NuGIS data contributed to understanding the Lake Erie phosphorus situation

On the banks of the Maumee River in Ohio, Dr. Helen Jarvie of the Centre for Ecology and Hydrology in the UK explains how IPNI NuGIS data contributed to understanding the Lake Erie phosphorus situation. Loading to Lake Erie of dissolved phosphorus through tributaries like the Maumee has increased since the early 2000s, and the NuGIS nutrient balance data was helpful in confirming that the change was not due to overuse of fertilizer.

In her presentation to the 80 scientists attending the August 2017 SERA17 meeting, she explained how changes in tillage and fertilizer placement may have contributed to the issue, noting that 4R Nutrient Stewardship practices like timing and placement could be of value in mitigation.

To learn more about the Nutrient Use Geographic Information System (NuGIS), click here.
To learn more about the IPNI Phosphorus Program, click here.

IPNI represented at World Congress of Soil Science

Six IPNI scientists presented at the 21st World Congress of Soil Science in Rio de Janeiro. Nutrient use efficiency was a common theme throughout many sessions. In the video below they briefly explain the theme of their presentations, which cover balanced nutrient management, phosphorus placement, Potassium recommendations, and more. Presentations will be posted on our YouTube channel as they become available.

Nutrient Expert tool expands to include more crops, languages

The International Plant Nutrition Institute began developing Nutrient Expert® several years ago to help farmers rapidly generate field-specific fertilizer recommendations, with or without soil testing. Dr. Mira Pampolino, deputy director of IPNI Southeast Asia, says Nutrient Expert (NE) differs from other tools because it’s based on strong science.

“It’s a simple tool that can be used on a mobile device or desktop computer. The Nutrient Expert approach is so robust that it can be easily applied to any crop and geographic location,” said Pampolino.

To date, IPNI has developed 13 field validated versions of NE and 9 beta versions are currently under field validation.

  • NE crops: maize, wheat, rice, soybean, cassava, and potato.
  • NE countries: China, Philippines, Vietnam, Indonesia, Bangladesh, Nepal, India, Ethiopia, Kenya, Tanzania, Zimbabwe, Nigeria, Ghana, Togo, Burkina Faso, Algeria, Tunisia, and Morocco.
  • NE languages: English, Chinese, Hindi, Bengali, Tagalog, Indonesian, Vietnamese, and French.

NE empowers people making fertilizer recommendations in the field. The tool enables a field agronomist or adviser to generate recommendations by using readily available site and farm information. In addition, it provides a profit analysis that can help farmers assess the additional income they can gain from following the recommendation and help them decide on their fertilizer investment. The tool works offline so users can make recommendations anywhere and anytime.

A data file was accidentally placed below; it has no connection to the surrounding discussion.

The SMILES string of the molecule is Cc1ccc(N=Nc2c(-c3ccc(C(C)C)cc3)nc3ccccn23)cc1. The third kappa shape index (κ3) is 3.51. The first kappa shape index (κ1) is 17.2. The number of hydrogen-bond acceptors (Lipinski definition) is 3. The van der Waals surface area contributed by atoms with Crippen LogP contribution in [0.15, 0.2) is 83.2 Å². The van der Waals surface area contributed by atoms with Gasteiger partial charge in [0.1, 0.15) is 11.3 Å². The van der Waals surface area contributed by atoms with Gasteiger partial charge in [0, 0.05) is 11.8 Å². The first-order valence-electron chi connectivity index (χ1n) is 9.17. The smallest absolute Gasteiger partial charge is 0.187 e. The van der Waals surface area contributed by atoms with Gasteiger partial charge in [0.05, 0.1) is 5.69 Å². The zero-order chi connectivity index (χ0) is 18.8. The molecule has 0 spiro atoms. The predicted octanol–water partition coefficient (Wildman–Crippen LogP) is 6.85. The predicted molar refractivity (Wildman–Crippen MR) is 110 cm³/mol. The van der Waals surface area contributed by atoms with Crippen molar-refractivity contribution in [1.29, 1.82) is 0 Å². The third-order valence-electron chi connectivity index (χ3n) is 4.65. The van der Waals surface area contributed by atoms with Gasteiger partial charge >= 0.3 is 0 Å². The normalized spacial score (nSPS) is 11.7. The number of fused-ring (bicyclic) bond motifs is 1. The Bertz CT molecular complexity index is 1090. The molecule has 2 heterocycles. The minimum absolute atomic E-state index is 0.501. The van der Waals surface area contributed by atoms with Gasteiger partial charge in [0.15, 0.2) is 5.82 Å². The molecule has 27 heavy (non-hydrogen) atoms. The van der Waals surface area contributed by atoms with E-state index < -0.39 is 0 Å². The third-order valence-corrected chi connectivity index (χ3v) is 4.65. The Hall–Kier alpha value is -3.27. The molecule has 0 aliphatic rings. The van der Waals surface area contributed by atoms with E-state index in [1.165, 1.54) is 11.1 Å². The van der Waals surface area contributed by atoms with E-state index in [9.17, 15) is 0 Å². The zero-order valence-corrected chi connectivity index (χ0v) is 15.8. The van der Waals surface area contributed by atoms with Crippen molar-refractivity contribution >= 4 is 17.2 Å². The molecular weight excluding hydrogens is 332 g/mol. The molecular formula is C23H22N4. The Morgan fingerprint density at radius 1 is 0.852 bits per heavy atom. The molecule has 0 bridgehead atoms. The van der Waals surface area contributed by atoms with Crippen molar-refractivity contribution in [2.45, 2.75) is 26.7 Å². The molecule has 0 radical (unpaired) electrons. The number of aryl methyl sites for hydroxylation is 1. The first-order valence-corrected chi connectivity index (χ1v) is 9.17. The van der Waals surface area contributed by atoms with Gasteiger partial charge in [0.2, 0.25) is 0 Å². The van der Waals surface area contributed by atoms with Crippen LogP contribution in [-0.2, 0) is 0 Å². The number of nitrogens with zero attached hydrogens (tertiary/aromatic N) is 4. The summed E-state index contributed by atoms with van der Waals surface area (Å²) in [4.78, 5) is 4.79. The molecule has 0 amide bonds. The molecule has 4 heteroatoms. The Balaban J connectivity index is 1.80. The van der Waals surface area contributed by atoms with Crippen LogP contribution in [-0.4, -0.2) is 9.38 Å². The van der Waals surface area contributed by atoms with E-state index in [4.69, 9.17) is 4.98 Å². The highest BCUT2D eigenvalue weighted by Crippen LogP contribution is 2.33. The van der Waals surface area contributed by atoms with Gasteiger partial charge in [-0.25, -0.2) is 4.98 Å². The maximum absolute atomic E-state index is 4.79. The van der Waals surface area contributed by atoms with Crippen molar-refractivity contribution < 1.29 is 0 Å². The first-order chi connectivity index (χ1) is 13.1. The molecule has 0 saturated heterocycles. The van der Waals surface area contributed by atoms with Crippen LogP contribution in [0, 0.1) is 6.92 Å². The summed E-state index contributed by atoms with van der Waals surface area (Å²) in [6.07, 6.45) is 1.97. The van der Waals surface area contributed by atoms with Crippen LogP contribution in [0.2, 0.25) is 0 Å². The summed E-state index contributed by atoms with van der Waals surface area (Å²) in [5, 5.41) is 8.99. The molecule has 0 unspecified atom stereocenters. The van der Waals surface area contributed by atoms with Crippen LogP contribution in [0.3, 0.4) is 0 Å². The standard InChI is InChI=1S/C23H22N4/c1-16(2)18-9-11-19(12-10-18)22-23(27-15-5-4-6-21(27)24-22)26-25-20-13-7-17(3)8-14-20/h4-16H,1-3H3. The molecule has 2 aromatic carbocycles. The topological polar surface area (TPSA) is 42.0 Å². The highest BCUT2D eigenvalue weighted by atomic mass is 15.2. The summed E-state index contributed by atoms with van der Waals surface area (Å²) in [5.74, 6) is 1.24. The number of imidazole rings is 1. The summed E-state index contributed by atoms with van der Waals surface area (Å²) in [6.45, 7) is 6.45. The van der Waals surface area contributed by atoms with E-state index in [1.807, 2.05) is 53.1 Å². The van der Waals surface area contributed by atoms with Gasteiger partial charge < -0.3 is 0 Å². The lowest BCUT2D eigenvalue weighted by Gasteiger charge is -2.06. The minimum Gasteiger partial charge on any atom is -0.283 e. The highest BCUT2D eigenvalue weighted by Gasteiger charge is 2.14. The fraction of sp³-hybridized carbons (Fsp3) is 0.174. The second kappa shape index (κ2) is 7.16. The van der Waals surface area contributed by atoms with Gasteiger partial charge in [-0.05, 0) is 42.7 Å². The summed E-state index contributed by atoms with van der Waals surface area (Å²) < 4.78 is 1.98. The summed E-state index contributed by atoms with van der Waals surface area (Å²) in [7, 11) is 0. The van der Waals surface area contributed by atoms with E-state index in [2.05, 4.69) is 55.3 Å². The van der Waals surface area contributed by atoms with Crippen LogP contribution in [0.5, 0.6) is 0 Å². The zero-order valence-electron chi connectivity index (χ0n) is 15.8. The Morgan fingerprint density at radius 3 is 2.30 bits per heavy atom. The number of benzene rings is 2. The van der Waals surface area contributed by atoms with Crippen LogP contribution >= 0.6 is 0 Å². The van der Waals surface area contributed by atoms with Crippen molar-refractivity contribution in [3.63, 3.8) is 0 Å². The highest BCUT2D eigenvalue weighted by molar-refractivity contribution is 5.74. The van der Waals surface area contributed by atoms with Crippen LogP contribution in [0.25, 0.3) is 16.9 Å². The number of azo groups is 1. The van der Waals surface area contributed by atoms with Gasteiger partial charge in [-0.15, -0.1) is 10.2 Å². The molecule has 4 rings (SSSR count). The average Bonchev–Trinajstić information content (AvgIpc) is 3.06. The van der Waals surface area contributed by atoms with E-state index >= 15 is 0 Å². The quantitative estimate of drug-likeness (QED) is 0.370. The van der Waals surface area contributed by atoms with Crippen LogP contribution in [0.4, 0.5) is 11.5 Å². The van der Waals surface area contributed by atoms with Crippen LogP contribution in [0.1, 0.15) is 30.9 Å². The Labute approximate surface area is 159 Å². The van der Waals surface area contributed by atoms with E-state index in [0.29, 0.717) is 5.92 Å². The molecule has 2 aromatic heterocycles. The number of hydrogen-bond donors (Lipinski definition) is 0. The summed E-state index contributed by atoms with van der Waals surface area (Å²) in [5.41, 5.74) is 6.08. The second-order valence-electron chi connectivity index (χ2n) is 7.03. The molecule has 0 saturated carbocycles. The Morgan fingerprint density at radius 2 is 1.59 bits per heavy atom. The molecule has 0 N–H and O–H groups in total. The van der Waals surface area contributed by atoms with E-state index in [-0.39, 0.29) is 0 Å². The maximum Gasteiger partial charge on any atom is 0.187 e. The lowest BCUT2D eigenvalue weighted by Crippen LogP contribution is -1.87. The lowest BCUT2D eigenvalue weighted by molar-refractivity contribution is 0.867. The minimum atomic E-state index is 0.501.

The decision support tool continues to expand its reach, with more crops and languages under development. “NE is so popular because it is based on strong science (as documented in many peer-reviewed publications) and it provides an easy way to implement the 4R Nutrient Stewardship concept of applying the right source of nutrients at the right rate, right time, and in the right place,” Pampolino said.

The vigorous science that powers the tool takes into account the important factors affecting nutrient availability and crop performance such as crop variety, soil type/characteristics, previous crop and residual nutrients, crop residue management, farmer’s use of fertilizer inputs and manure, water availability, and climatic conditions. NE also considers the availability of fertilizer materials in the locality as well as the farmer’s capacity to purchase the recommended fertilizer inputs.

NE generates 4R-based recommendations based on the attainable yield for specific growing conditions, but also provides options for adjusting recommendations based on the farmer’s available resources. The tool has been proven effective in increasing farmers’ yields and profits. The tool promotes efficient use of fertilizers and balanced nutrition, which helps protect the environment and sustain the productivity and profitability of farmers’ fields.



IPNI works with researchers, governments, extension agents, and others to educate and train farmers on the benefits of NE. Pampolino receives positive feedback about the tool and many are eager to see it expand into their region and language. “Farmers across Asia and Africa who were trained or exposed to NE are happy with its performance in the field. They have observed the benefits of following NE recommendations in increasing their yield and profit. Through the 4R-based NE recommendation, farmers have come to understand and appreciate the importance of 4R nutrient management,” Pampolino said.



Soybean experiment in Argentina

Soybean is an important global crop, yet productivity is low in many regions. IPNI formed a working group in 2013 to address this issue. Dr. Fernando Garcia recently visited an experimental site in Argentina, where IPNI has partnered with INTA (National Institute of Agricultural Technology) on the project Breaking Soybean Yield Barriers: Integrating Crop Production Practices & Comprehensive Fertilization Strategies – a Cropping System Approach.

Additionally, the working group recently hosted a series of free webinars addressing soybean production challenges. You can view them on our YouTube webinar playlist, or here.

Banana nutrition in Ecuador